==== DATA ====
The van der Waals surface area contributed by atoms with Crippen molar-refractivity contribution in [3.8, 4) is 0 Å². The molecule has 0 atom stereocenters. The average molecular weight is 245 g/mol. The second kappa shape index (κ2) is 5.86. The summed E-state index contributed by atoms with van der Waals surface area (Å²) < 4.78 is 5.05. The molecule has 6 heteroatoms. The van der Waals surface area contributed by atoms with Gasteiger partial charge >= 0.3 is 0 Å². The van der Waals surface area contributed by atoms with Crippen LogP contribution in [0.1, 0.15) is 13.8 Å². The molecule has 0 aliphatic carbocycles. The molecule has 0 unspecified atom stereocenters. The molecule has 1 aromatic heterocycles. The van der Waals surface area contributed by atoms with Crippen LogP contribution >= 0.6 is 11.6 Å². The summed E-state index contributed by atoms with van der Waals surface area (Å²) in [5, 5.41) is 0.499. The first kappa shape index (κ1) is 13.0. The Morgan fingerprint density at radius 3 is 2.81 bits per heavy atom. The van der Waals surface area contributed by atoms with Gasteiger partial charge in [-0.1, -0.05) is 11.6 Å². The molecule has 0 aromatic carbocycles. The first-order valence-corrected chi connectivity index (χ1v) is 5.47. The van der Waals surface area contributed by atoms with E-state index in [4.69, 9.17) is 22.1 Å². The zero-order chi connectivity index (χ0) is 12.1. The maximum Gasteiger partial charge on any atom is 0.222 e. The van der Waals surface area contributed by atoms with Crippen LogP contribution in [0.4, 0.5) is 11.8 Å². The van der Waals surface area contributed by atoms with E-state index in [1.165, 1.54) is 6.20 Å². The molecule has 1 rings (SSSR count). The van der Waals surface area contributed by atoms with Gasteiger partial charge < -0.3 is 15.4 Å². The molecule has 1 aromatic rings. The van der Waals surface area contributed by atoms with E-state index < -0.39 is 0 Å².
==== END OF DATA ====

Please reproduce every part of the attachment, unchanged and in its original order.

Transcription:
The van der Waals surface area contributed by atoms with Crippen molar-refractivity contribution in [3.8, 4) is 0 Å². The molecule has 0 atom stereocenters. The average molecular weight is 245 g/mol. The second kappa shape index (κ2) is 5.86. The summed E-state index contributed by atoms with van der Waals surface area (Å²) < 4.78 is 5.05. The molecule has 6 heteroatoms. The van der Waals surface area contributed by atoms with Gasteiger partial charge >= 0.3 is 0 Å². The van der Waals surface area contributed by atoms with Crippen LogP contribution in [0.1, 0.15) is 13.8 Å². The molecule has 0 aliphatic carbocycles. The molecule has 0 unspecified atom stereocenters. The molecule has 1 aromatic heterocycles. The van der Waals surface area contributed by atoms with Crippen LogP contribution >= 0.6 is 11.6 Å². The summed E-state index contributed by atoms with van der Waals surface area (Å²) in [5, 5.41) is 0.499. The first kappa shape index (κ1) is 13.0. The Morgan fingerprint density at radius 3 is 2.81 bits per heavy atom. The van der Waals surface area contributed by atoms with Gasteiger partial charge in [-0.1, -0.05) is 11.6 Å². The molecule has 0 aromatic carbocycles. The first-order valence-corrected chi connectivity index (χ1v) is 5.47. The van der Waals surface area contributed by atoms with E-state index in [4.69, 9.17) is 22.1 Å². The zero-order chi connectivity index (χ0) is 12.1. The maximum Gasteiger partial charge on any atom is 0.222 e. The van der Waals surface area contributed by atoms with Crippen LogP contribution in [0.4, 0.5) is 11.8 Å². The van der Waals surface area contributed by atoms with E-state index in [1.165, 1.54) is 6.20 Å². The molecule has 1 rings (SSSR count). The van der Waals surface area contributed by atoms with Gasteiger partial charge < -0.3 is 15.4 Å². The molecule has 1 aromatic rings. The van der Waals surface area contributed by atoms with E-state index < -0.39 is 0 Å².